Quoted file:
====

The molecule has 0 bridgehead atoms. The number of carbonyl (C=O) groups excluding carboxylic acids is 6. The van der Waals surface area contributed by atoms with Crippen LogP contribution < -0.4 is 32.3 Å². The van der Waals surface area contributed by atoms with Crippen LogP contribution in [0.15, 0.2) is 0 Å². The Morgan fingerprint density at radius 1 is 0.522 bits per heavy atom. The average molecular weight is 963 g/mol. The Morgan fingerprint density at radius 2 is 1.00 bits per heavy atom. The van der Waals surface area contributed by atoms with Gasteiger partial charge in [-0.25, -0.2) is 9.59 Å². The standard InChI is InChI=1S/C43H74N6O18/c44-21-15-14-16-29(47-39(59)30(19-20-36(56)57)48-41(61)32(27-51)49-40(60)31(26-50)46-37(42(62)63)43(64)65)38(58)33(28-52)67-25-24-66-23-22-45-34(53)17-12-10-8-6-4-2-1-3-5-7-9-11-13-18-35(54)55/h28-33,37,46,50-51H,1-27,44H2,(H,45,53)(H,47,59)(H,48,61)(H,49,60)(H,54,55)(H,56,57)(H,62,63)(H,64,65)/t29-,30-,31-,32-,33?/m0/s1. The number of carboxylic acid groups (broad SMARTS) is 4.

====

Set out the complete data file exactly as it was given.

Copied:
The molecule has 0 bridgehead atoms. The number of carbonyl (C=O) groups excluding carboxylic acids is 6. The van der Waals surface area contributed by atoms with Crippen LogP contribution < -0.4 is 32.3 Å². The van der Waals surface area contributed by atoms with Crippen LogP contribution in [0.15, 0.2) is 0 Å². The Morgan fingerprint density at radius 1 is 0.522 bits per heavy atom. The average molecular weight is 963 g/mol. The Morgan fingerprint density at radius 2 is 1.00 bits per heavy atom. The van der Waals surface area contributed by atoms with Gasteiger partial charge in [-0.25, -0.2) is 9.59 Å². The standard InChI is InChI=1S/C43H74N6O18/c44-21-15-14-16-29(47-39(59)30(19-20-36(56)57)48-41(61)32(27-51)49-40(60)31(26-50)46-37(42(62)63)43(64)65)38(58)33(28-52)67-25-24-66-23-22-45-34(53)17-12-10-8-6-4-2-1-3-5-7-9-11-13-18-35(54)55/h28-33,37,46,50-51H,1-27,44H2,(H,45,53)(H,47,59)(H,48,61)(H,49,60)(H,54,55)(H,56,57)(H,62,63)(H,64,65)/t29-,30-,31-,32-,33?/m0/s1. The number of carboxylic acid groups (broad SMARTS) is 4.